As the day turned into night there were discussions about where we were from, what bikes we owned, what our history in the industry was, what type of beer we like (bike love and beer love are pretty synonymous), what type of pets we had, SRAM or Shimano, rigid or full sus(pension), how anodized bike parts are the best bling ever, what product lines sell best in our shops, and everything in between. Night one set the stage for what was about to be the most incredible two week experience of my life.

Each morning we would rise to the brisk Ashland air. It was common to have a slight drizzle the night before causing a bit of fog and low clouds. As the sun rose, skies would clear and many of us would walk or bike to the local Ashland Co-op for breakfast. Ashland and Madison have a lot in common. When I walked into the Co-op I felt as though I was on Willy St. With a yuppie/hippie eclectic vibe with the occasional friendly transient hanging out in the café area.

We’d each grab our respective coffee orders and roll out to class. UBI is tucked away in an unassuming business park about a 10 minute walk from the cycle hostel or a 5 minute ride for those on two wheels. The blue and grey building fit in amongst the various nondescript businesses. You had to look hard to see their wrench logo on the street number sign. Their address is 401 Williamson Way, another reminder of home as the aforementioned Willy Street is a local hippie haven.

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Fran enjoying the morning sun.

Walking into UBI for the first time was exciting. There were bikes in storage stands and benches filled with tools lining the outer perimeter of a large, open room. In the middle was a giant U shaped desk space with an instructor bench in the middle. Each of our names had been arranged on place cards along with our work binders and a copy of the coveted Sutherland’s manual.

Formal introductions were made by the staff of UBI, as well as the owners Ron and Denise. Rich, Nate, Matt, and Jake would be our instructors. Lynda was the gatekeeper of UBI and also one of the sweetest women on the planet (thanks again for all the wonderful baked goods).

Each of us went around introducing ourselves and giving some background of our history in the bike industry, as well as where our shops were located. No two women had a similar story. We hailed from cities large and small. Some shops have been in business since the bike boom of the late 70’s and early 80’s, while some were just a mere three months old! Most of us worked in for-profit shops, while some managed non-profits. It was fascinating to hear how we’ve all come from such different places and yet had so much in common.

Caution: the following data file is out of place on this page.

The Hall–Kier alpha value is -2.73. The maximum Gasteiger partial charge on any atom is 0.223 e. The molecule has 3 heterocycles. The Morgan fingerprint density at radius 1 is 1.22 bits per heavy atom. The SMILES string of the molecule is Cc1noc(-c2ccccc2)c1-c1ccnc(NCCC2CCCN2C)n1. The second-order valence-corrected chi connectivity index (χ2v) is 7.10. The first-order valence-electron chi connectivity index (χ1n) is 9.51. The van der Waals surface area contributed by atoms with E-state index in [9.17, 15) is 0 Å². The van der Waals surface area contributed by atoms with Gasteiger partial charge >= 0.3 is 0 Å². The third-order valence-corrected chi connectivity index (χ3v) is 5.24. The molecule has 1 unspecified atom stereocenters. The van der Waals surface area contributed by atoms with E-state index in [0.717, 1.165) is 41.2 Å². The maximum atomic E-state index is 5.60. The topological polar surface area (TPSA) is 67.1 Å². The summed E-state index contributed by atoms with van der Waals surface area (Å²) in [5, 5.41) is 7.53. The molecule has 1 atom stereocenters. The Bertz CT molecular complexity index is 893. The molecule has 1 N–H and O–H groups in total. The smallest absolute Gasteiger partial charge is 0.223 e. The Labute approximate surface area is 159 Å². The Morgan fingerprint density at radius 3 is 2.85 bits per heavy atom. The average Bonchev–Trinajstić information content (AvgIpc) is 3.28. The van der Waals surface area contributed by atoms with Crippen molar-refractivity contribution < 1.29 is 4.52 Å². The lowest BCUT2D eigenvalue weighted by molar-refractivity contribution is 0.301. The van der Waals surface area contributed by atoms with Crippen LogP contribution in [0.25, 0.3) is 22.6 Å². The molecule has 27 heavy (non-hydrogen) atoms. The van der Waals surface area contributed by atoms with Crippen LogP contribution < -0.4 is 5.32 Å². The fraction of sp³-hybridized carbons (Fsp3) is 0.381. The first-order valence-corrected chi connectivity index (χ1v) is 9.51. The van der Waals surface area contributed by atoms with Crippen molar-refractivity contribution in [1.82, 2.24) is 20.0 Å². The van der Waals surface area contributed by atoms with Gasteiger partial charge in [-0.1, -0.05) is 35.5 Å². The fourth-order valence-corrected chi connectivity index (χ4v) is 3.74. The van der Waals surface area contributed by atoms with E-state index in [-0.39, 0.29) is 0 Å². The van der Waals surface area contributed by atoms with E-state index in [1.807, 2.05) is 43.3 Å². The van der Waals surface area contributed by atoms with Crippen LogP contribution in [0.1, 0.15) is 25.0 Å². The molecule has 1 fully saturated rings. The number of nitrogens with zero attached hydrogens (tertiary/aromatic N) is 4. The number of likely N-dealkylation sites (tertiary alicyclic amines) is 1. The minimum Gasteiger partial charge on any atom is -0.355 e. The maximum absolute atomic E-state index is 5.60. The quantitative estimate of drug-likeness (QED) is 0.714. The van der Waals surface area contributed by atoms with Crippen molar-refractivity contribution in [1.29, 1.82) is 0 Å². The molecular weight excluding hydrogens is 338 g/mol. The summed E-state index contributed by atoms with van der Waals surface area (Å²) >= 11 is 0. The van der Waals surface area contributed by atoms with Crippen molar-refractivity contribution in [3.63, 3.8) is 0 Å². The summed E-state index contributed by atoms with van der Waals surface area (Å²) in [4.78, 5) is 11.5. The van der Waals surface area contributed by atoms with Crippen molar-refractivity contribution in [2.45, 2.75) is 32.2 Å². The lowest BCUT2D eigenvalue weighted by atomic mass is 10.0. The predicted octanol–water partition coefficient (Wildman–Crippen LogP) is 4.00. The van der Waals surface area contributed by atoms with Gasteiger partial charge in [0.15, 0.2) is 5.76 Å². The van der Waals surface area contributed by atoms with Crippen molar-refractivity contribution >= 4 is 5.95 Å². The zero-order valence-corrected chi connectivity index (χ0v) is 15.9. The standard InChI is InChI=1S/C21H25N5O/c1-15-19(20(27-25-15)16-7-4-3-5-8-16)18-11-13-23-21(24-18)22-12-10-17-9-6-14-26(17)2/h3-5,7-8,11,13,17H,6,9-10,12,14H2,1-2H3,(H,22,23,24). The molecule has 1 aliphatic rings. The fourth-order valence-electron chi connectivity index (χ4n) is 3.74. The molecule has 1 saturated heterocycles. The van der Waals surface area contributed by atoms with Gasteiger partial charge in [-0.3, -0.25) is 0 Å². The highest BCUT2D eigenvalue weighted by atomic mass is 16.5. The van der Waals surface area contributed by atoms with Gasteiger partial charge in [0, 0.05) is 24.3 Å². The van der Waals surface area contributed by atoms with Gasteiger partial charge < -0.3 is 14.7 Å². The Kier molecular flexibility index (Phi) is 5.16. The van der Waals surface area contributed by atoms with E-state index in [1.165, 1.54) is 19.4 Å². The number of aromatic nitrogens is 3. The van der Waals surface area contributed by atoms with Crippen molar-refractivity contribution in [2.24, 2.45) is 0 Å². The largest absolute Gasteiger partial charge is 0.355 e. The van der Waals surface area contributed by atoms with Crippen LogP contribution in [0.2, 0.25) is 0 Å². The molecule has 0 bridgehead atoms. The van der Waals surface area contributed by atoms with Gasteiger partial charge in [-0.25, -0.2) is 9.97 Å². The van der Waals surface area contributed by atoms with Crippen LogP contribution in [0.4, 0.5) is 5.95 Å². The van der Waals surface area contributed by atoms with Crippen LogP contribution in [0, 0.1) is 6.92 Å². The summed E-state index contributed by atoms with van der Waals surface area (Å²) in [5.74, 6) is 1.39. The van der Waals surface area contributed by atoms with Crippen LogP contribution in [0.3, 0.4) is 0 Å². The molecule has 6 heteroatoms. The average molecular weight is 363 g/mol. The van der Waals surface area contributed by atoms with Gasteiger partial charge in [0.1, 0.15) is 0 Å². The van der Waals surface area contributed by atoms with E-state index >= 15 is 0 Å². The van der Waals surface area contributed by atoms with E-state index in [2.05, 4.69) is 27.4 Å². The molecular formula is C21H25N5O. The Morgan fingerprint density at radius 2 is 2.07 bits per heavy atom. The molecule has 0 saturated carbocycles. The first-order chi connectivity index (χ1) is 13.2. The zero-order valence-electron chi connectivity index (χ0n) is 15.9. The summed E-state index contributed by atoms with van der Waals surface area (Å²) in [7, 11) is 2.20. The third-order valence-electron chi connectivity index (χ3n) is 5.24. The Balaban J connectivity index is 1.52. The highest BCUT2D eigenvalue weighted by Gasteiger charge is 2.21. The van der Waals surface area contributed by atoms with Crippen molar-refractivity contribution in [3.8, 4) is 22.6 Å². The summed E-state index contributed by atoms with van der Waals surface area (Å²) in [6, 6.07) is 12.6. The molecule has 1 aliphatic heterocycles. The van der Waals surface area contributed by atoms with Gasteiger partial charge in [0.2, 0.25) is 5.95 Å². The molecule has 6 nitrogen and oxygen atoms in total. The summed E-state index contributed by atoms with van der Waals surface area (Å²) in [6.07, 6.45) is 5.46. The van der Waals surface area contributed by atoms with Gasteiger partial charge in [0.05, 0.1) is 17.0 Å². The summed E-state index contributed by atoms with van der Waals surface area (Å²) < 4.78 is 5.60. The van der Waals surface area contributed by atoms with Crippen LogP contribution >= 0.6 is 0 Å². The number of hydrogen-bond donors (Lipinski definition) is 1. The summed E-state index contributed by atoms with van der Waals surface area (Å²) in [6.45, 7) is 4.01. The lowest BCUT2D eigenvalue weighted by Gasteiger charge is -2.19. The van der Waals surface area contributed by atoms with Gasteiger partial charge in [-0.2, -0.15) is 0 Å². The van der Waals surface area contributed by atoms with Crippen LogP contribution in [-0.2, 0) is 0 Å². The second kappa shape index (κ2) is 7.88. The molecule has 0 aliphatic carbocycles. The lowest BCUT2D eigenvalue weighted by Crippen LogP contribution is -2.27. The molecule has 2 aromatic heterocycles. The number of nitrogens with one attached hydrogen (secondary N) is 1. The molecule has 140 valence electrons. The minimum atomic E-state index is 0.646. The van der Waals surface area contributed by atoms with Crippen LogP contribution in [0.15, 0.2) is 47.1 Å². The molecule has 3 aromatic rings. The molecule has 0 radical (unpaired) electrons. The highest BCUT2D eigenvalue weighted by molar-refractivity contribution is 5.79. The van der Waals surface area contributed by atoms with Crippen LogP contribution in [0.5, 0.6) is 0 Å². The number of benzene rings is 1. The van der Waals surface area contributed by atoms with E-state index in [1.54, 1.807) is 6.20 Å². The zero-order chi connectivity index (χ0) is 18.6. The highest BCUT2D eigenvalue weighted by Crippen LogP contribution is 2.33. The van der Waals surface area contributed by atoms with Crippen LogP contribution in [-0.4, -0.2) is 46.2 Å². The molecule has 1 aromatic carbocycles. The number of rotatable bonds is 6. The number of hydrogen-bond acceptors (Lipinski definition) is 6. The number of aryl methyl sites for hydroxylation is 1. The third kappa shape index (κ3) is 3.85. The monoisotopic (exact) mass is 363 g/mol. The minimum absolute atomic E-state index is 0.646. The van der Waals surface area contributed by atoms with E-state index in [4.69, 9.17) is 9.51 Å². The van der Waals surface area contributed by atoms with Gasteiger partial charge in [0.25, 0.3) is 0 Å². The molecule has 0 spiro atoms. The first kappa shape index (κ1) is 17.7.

A typical day in the classroom included a combination of lectures, demonstrations, and hands on work time. We aimed to cover at least a chapter’s worth or more of information a day. UBI focuses a lot on the type of repairs and components the average shop would see on a regular basis. We covered a myriad of topics including, but not limited to wheel building, hub adjustments, installation and removal of headsets, adjusting derailleurs, replacing chains, installing new cables and housing, installing cranks, bottom bracket adjustments, brake adjustments, disc brake bleeding, and front suspension service.

I felt like I was absolutely in my element. I have worked on dozens of bikes, but I know tips and tricks that would make me a better, more efficient mechanic. I also learned better ways to explain how components worked for when I teach my clinics.

One of my favorite aspects of the hands on learning portion of the program was that we had a new bench partner every day. This allowed each of us to get a chance to know one another, as well as learn from one another. There were areas that I excelled in or had experience with and sometimes my bench partner had never even touched that particular component. Other times I was doing my very first service of a part and was able to get feedback and tips from my bench partner. It was all very empowering to see women helping women learn a new skill set.

By day five many of us had fallen into a regular routine. We did our breakfast thing, went to class, would run to many fabulous places like Ruby’s (they have the most amazing falafel ever) for lunch, head back to class, either stay for late night (a two hour extended period on Tues. and Thurs. for finishing work or working on our own bikes), then grabbing dinner/drinks along with some studying. I can’t tell you how many hours some of us spent at local watering holes, Growler Guys and Caldera. We kept the microbrews flowing while we quizzed one another on what BCD meant or what the differences were in bearing types.

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Ruby’s is the jam and Gil’s has a great beer selection.

On day six of our time in Ashland, Alix and Katie from QBP had flown in to spend some time with us. UBI and QBP wanted to treat us to an extra special day of vineyard tours, local food, and some outdoor fun. Half of us opted to hike to Upper Table Rock and the other half decided on a road ride from Upper Table Rock to Folin Cellars (a local vineyard). I had gifted my lovely road bike to Ainsley for the day, as I had been itching for a good hike. It was rad to see the stoked look on her face as my Bianchi was the first carbon bike she had ever ridden. She comes from a non-profit bike shop that specializes in restoring vintage road bikes. I figured it may be nice for her to get a taste of what bikes in 2016 ride like (ha!).